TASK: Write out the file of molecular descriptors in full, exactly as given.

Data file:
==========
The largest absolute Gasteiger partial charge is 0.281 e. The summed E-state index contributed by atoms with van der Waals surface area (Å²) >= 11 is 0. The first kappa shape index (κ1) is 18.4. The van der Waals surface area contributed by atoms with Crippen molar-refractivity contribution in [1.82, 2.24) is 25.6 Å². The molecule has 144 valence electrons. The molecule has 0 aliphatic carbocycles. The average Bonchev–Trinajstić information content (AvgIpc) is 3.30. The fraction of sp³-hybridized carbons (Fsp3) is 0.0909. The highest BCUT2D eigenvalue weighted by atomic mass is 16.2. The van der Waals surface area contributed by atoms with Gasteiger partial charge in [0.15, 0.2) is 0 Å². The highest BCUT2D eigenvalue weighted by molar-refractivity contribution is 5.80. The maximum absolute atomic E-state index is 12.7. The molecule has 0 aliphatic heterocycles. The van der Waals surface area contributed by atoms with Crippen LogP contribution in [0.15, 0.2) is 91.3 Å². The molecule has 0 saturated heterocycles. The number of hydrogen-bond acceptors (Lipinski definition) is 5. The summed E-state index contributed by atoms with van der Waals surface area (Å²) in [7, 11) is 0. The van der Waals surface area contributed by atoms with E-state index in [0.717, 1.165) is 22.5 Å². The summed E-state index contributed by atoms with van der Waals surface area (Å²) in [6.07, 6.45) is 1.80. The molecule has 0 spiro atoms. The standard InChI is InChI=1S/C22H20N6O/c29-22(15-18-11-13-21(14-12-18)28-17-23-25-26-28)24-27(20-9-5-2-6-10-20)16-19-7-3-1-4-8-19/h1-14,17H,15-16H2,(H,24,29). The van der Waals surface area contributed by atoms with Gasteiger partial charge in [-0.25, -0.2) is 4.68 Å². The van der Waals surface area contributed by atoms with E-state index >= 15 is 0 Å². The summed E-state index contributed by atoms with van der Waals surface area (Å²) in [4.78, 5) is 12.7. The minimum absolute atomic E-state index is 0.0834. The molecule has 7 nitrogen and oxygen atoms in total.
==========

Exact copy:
The largest absolute Gasteiger partial charge is 0.281 e. The summed E-state index contributed by atoms with van der Waals surface area (Å²) >= 11 is 0. The first kappa shape index (κ1) is 18.4. The van der Waals surface area contributed by atoms with Crippen molar-refractivity contribution in [1.82, 2.24) is 25.6 Å². The molecule has 144 valence electrons. The molecule has 0 aliphatic carbocycles. The average Bonchev–Trinajstić information content (AvgIpc) is 3.30. The fraction of sp³-hybridized carbons (Fsp3) is 0.0909. The highest BCUT2D eigenvalue weighted by atomic mass is 16.2. The van der Waals surface area contributed by atoms with Gasteiger partial charge in [0.15, 0.2) is 0 Å². The highest BCUT2D eigenvalue weighted by molar-refractivity contribution is 5.80. The maximum absolute atomic E-state index is 12.7. The molecule has 0 aliphatic heterocycles. The van der Waals surface area contributed by atoms with Crippen LogP contribution in [0.15, 0.2) is 91.3 Å². The molecule has 0 saturated heterocycles. The number of hydrogen-bond acceptors (Lipinski definition) is 5. The summed E-state index contributed by atoms with van der Waals surface area (Å²) in [7, 11) is 0. The van der Waals surface area contributed by atoms with E-state index in [0.717, 1.165) is 22.5 Å². The summed E-state index contributed by atoms with van der Waals surface area (Å²) in [6.07, 6.45) is 1.80. The molecule has 0 spiro atoms. The standard InChI is InChI=1S/C22H20N6O/c29-22(15-18-11-13-21(14-12-18)28-17-23-25-26-28)24-27(20-9-5-2-6-10-20)16-19-7-3-1-4-8-19/h1-14,17H,15-16H2,(H,24,29). The van der Waals surface area contributed by atoms with Gasteiger partial charge in [-0.25, -0.2) is 4.68 Å². The van der Waals surface area contributed by atoms with E-state index >= 15 is 0 Å². The summed E-state index contributed by atoms with van der Waals surface area (Å²) in [4.78, 5) is 12.7. The minimum absolute atomic E-state index is 0.0834. The molecule has 7 nitrogen and oxygen atoms in total.